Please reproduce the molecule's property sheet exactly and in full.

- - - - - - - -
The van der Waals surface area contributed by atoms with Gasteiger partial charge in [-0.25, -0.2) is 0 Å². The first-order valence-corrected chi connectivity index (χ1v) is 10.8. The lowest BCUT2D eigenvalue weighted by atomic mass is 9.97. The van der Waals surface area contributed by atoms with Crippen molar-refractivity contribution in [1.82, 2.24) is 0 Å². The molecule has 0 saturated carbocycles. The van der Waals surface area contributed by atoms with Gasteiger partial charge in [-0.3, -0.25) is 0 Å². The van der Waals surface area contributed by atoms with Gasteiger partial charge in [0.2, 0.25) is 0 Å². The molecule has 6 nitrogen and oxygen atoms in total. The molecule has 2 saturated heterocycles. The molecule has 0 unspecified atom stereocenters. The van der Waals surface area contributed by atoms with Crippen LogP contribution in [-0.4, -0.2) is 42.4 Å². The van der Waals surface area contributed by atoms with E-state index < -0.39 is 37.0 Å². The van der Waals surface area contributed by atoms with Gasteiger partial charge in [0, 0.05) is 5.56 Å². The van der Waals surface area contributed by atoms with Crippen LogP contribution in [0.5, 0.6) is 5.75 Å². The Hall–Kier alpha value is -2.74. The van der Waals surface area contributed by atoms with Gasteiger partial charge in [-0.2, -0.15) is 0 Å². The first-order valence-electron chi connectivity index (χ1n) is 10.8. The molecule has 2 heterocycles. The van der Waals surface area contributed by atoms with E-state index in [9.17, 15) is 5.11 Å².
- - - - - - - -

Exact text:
The van der Waals surface area contributed by atoms with Gasteiger partial charge in [-0.25, -0.2) is 0 Å². The first-order valence-corrected chi connectivity index (χ1v) is 10.8. The lowest BCUT2D eigenvalue weighted by atomic mass is 9.97. The van der Waals surface area contributed by atoms with Crippen molar-refractivity contribution in [1.82, 2.24) is 0 Å². The molecule has 0 saturated carbocycles. The van der Waals surface area contributed by atoms with Gasteiger partial charge in [-0.3, -0.25) is 0 Å². The van der Waals surface area contributed by atoms with Gasteiger partial charge in [0.2, 0.25) is 0 Å². The molecule has 6 nitrogen and oxygen atoms in total. The molecule has 2 saturated heterocycles. The molecule has 0 unspecified atom stereocenters. The van der Waals surface area contributed by atoms with Crippen LogP contribution in [-0.4, -0.2) is 42.4 Å². The van der Waals surface area contributed by atoms with E-state index < -0.39 is 37.0 Å². The van der Waals surface area contributed by atoms with Gasteiger partial charge in [0, 0.05) is 5.56 Å². The van der Waals surface area contributed by atoms with Crippen LogP contribution in [0.5, 0.6) is 5.75 Å². The Hall–Kier alpha value is -2.74. The van der Waals surface area contributed by atoms with Gasteiger partial charge in [-0.2, -0.15) is 0 Å². The first-order valence-electron chi connectivity index (χ1n) is 10.8. The molecule has 2 heterocycles. The van der Waals surface area contributed by atoms with E-state index in [9.17, 15) is 5.11 Å².